2017-01-19 / Front Page

Game To Aid Oncology Patients Next Tuesday

Saints and Trojans Compete in Hooping for a Cure
By Kevin R. Hess

The 9th annual Hooping for a Cure “Pink Game” will take place Tuesday, January 24, between the St. Ignace Saints and the Cedarville Trojans. This event has impacted the lives of local cancer patients through the Oncology Department at Mackinac Straits Health System (MSHS). Since the inaugural event in 2009, the community has contributed more than $120,000 to help purchase new infusion chairs, blanket warmers, motorized exam tables, and to defray the cost for patients who require additional treatment outside of the area.

Proceeds from this year’s game will aid a program called No Cancer Patient is Left Behind. Through it, the Mackinac Straits Health Foundation helps patients who must travel for treatment, assisting with gas, meals, and lodging. Mike Grisdale, marketing and foundation director with the hospital, said that the success of this event is made possible by the great support from so many residents and local businesses.

Dr. Ed Smith and Dr. Amy Bolmer coordinate care through the Oncology Department. Dr. Smith has been involved with Hooping For a Cure from the onset, while Dr. Bolmer joined the event last year. Dr. Smith, M.D., is board certified in oncology, hematology, and internal medicine. He sees patients in St. Ignace, Newberry, and Sault Ste. Marie. Dr. Bolmer is a board certified oncologist and sees patients in St. Ignace and the Rivertown Medical Clinic in Cheboygan.

What makes this event so special, Dr. Smith said, is that the funds stay local.

“One hundred percent of the money is used for local people, the people [with whom] you live, work, play and worship,” he says. “The money we raise helps people with the cost of transportation, lodging, and food when they need to receive care, testing, and second opinions that are not available locally. In some situations, our effort even helps people drive to St. Ignace.”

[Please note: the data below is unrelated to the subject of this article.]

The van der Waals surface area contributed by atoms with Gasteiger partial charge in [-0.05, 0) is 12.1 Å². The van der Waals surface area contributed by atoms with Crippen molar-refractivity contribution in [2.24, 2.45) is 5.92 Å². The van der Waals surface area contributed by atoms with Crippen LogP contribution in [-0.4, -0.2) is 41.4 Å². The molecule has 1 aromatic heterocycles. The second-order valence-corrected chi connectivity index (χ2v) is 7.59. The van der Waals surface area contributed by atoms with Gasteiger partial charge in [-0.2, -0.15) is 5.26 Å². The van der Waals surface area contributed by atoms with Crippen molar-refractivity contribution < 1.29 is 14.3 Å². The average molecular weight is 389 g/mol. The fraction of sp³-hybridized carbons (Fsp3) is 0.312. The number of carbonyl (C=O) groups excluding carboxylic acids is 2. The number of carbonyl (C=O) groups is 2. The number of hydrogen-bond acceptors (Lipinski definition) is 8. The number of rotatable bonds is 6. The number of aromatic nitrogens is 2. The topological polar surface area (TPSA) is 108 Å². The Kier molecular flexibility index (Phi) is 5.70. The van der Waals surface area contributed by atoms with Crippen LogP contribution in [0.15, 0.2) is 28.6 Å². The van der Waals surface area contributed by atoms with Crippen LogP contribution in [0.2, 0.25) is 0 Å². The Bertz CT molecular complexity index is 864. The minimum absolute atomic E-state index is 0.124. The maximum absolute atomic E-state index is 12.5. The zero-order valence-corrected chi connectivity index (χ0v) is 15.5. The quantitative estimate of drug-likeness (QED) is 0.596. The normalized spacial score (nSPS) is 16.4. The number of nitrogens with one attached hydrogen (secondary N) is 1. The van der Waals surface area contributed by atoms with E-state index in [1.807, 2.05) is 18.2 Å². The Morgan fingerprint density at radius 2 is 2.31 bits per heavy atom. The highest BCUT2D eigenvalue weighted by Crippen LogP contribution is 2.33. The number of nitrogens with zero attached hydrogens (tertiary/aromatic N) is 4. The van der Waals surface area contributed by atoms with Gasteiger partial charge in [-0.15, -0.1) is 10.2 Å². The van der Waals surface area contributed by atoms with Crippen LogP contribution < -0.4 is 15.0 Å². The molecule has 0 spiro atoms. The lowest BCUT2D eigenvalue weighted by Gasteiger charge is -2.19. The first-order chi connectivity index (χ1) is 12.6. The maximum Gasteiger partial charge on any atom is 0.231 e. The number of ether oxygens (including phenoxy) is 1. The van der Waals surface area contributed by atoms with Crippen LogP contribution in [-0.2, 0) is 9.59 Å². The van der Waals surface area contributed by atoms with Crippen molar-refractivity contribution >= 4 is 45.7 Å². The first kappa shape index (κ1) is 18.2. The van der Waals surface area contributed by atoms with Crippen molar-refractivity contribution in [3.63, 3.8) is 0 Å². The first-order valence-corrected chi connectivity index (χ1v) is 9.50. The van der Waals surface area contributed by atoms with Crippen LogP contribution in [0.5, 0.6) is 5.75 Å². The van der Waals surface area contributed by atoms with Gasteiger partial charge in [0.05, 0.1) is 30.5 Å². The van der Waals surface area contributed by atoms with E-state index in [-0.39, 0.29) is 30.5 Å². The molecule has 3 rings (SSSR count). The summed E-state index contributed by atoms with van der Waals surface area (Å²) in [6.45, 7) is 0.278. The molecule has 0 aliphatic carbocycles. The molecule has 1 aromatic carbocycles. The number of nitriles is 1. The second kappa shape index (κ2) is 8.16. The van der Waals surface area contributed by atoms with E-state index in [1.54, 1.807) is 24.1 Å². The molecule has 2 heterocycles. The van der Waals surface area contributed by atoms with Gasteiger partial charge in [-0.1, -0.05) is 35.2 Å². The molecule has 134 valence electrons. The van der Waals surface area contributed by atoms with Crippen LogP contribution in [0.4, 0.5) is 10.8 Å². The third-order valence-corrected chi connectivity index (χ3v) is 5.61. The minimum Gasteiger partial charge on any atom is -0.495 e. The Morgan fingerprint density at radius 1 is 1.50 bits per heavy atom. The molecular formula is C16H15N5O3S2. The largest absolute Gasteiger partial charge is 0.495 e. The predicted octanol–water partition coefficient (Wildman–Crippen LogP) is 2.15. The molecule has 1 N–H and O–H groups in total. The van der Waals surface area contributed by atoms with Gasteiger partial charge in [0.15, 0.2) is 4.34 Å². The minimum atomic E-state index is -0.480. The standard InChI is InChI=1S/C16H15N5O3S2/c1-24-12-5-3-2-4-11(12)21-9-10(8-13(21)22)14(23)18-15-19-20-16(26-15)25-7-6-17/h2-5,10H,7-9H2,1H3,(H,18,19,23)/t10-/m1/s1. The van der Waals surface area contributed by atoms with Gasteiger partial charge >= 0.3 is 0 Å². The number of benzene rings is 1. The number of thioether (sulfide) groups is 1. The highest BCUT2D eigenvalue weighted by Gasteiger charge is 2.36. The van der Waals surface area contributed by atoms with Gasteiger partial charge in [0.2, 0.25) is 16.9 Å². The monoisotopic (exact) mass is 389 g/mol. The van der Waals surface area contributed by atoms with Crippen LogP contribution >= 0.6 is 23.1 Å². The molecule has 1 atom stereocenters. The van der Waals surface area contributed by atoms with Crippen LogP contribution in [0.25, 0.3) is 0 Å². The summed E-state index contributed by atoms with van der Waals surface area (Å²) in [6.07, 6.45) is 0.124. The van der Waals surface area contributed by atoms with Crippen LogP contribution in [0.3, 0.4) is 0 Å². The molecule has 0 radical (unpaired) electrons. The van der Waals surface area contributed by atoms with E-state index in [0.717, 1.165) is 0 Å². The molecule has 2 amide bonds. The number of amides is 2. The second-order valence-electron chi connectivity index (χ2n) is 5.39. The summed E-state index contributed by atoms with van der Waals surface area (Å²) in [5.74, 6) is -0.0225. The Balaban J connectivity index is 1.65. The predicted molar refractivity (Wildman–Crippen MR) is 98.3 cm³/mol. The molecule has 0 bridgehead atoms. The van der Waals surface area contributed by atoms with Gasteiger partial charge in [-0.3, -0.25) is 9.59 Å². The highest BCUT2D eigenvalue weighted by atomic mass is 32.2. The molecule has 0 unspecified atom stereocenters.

Dr. Bolmer adds, “This event helps us offer patients that are eligible, an opportunity to travel for clinical trials utilizing ‘cutting edge’ therapies that are not yet offered through MSHS.”

Dr. Smith also believes that it is the teamwork of a community that helps battle cancer.

“I think it is a good take on the saying of ‘it takes a village to raise a child.’ It takes a whole [community] to battle cancer. It isn’t just a patient, their family, and their physicians battling cancer,” he said. “Cancer not only affects these people, but their friends and neighbors who end up helping with transportation, preparing meals, lawn-care, snowblowing, and childcare, among many others.”

Another benefit of the event is that it brings awareness to people about how many people are battling cancer. Dr. Smith says awareness is invaluable.

“I think most people who participate in Hooping For a Cure…will see a relative, friend, old classmate from school, a clerk from a local merchant, a friend of their parents or children, or a coworker who they may or may not have known had cancer.”

Dr. Bolmer said the benefit game “has great energy, providing a fun atmosphere that helps energize the caregivers, the patients’ families, and our staff.”

For seven years of the event, the St. Ignace girls hosted Cheboygan. This will be the second year that the Saints will host the Cedarville Trojans.

The idea for the game originated in 2008 when Kathy Marshall, an administrative assistant at St. Ignace Elementary and Middle School, attended a similar fundraiser at a high school football game in Lowell with her sister, Karen Fowler.

“We brought the idea back to Doug and Dorene (Ingalls) about doing one with the basketball team. They loved the idea and it just took off from there,” said Mrs. Marshall.

Mrs. Marshall and Mrs. Fowler, along with Coach Dorene Ingalls, formed a committee and began planning the event. The first year coincided with the opening of the Oncology wing at Mackinac Straits Health System. Each year has seen the event increase in participants and donations. For the past few months, the current committee has been meeting weekly to lay the groundwork for this year’s event, delegate responsibilities, and promote the Pink Game.